005- Roman Period
During the Roman rule, the city of Philadelphia (Amman) was at the crossroads of lucrative trade routes connecting the Empire with the south and Far East. The city flourished and was rebuilt in the Roman style with colonnaded streets, fountains, a bathhouse, a temple, and other public buildings. Only a few Roman structures in Amman remain well persevered. Among them is the amphitheater, built around 150 CE. It is the largest in Jordan, it seats over 6,000 spectators, and is still used today for cultural events. Just north of the amphitheater stands another smaller theatre (Odeon) that seats 500 spectators. It was originally roofed over and was used for smaller events. Other Roman structures in Amman are the Nymphaeum and the ruins of Hercules Temple.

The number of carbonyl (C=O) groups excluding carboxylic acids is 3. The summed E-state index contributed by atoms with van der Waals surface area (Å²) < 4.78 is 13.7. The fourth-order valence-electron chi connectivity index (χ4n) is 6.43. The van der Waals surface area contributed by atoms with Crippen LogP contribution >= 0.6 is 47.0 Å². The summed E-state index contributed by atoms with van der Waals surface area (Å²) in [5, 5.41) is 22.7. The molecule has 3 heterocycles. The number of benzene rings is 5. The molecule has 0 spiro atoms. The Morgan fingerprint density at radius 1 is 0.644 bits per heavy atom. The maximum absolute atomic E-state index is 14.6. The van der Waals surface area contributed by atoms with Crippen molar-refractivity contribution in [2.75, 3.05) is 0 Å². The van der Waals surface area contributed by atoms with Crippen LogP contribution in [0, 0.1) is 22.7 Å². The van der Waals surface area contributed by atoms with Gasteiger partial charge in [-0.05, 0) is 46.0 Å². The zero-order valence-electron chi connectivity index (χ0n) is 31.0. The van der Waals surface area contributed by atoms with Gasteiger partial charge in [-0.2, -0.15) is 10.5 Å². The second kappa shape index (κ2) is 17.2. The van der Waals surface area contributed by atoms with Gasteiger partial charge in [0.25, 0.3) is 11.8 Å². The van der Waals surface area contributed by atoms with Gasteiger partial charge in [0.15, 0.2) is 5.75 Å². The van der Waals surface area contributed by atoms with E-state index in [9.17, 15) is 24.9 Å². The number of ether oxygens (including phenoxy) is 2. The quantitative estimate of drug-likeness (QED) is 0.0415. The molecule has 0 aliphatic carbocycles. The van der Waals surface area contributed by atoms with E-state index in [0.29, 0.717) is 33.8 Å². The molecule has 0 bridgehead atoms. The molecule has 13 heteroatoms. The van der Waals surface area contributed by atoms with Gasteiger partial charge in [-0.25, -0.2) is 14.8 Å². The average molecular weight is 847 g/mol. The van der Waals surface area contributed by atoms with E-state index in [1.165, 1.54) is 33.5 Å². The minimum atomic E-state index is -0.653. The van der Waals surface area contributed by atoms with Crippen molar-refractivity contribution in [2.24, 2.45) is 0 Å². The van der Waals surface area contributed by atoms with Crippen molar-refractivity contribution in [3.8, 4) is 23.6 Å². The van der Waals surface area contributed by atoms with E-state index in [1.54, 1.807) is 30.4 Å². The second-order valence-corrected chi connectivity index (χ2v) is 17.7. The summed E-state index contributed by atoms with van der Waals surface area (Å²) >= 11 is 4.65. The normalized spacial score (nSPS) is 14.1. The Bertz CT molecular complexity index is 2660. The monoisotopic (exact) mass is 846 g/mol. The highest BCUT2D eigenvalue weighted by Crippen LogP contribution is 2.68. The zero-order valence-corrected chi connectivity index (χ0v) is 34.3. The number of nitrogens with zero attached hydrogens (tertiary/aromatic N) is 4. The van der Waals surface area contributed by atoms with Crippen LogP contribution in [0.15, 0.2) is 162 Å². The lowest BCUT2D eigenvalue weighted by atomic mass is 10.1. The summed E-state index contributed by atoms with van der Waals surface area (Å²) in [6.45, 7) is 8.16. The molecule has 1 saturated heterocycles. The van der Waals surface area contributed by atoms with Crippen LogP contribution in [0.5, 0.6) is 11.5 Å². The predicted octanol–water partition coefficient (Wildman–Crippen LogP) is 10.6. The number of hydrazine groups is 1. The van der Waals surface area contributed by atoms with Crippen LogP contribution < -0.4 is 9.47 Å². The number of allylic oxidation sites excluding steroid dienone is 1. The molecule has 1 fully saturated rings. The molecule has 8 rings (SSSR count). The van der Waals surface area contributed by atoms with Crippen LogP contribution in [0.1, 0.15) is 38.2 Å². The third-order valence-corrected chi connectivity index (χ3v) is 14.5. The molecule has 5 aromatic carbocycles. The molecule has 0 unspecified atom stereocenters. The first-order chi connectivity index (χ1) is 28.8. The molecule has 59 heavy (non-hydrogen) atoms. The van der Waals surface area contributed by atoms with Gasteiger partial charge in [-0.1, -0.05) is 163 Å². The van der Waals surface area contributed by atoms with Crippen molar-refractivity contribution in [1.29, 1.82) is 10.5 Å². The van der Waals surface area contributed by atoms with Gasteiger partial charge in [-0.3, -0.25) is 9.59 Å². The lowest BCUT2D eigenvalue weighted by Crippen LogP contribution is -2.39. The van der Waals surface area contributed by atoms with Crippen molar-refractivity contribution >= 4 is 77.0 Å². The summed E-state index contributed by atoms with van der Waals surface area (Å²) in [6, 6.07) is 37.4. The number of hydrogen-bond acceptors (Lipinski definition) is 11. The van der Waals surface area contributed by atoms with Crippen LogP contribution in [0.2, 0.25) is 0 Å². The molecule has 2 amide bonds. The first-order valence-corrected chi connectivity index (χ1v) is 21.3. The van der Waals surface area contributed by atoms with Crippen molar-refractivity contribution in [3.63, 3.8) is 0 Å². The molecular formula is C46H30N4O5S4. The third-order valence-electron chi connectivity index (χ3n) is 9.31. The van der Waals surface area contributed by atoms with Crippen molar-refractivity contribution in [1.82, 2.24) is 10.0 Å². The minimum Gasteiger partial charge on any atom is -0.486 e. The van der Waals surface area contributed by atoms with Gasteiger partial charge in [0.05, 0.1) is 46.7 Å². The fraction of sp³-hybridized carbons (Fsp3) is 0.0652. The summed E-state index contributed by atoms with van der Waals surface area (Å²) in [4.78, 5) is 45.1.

The theaters are in downtown Amman. The Nymphaeum is southwest from the theaters. The Hercules Temple is on the Citadel overlooking the downtown area.